|29 Nov 2022|
|The Judging Academy (GTP)|
Wendy Kopp is CEO and Co-founder of Teach For All, a global network of independent organizations that are cultivating many of their nations’ most promising future leaders to ensure their most marginalized children have the chance to fulfill their true potential.
Wendy founded Teach For America in 1989 to marshal the energy of her generation against educational inequity in the United States. Today, more than 10,000 Teach For America corps members—outstanding recent college graduates and professionals of all academic disciplines—are in the midst of two-year teaching commitments in 50 urban and rural regions, and Teach For America has proven to be an unparalleled source of long-term leadership for expanding opportunity for children.
After leading Teach For America’s growth and development for 24 years, she moved into the role of chair of the board in 2013. Wendy led the development of Teach For All to be responsive to the initiative of inspiring social entrepreneurs around the world who were determined to adapt this approach in their own countries. Now in its eighth year, the Teach For All network is comprised of partner organizations in more than 35 countries around the world, including its founding partners Teach For America and the U.K.’s Teach First.
Wendy has been recognized as one of Time Magazine’s 100 Most Influential People and is the recipient of numerous honorary degrees and awards for public service. She is the author of A Chance to Make History: What Works and What Doesn’t in Providing an Excellent Education for All (2011) and One Day, All Children: The Unlikely Triumph of Teach For America and What I Learned Along the Way (2000). She holds a bachelor’s degree from Princeton University, where she participated in the undergraduate program of the Woodrow Wilson School of Public and International Affairs. Wendy resides in New York City with her husband Richard Barth and their four children.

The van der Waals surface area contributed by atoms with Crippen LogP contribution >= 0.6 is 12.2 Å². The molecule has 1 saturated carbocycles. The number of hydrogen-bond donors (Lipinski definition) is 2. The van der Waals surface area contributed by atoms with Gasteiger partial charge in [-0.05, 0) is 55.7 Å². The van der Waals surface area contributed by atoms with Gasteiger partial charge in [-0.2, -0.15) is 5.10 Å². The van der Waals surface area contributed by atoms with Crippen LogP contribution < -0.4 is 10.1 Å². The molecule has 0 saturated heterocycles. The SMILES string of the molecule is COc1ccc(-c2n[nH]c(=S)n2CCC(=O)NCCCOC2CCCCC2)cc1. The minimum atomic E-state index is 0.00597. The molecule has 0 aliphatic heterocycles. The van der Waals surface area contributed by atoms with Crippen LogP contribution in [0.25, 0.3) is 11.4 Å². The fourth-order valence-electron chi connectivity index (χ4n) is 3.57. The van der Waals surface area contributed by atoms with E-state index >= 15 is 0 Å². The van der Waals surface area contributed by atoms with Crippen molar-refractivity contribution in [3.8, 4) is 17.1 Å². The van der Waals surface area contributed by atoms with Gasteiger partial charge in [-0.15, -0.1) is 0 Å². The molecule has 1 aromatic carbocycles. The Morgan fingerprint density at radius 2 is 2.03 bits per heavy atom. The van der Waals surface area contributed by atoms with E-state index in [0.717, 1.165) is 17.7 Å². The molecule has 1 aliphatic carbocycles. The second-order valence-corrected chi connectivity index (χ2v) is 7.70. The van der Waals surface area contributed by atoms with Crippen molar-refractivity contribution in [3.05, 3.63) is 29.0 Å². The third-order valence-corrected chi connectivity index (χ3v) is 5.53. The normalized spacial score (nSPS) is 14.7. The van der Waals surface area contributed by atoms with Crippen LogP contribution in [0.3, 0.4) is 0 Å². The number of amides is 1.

"The Global Teacher Prize symbolizes what our commitment to exemplary teachers should be. It’s a great honor to be a small part of the process and a great privilege to be able to learn from the finalists as they change our ideas about what’s possible for children."
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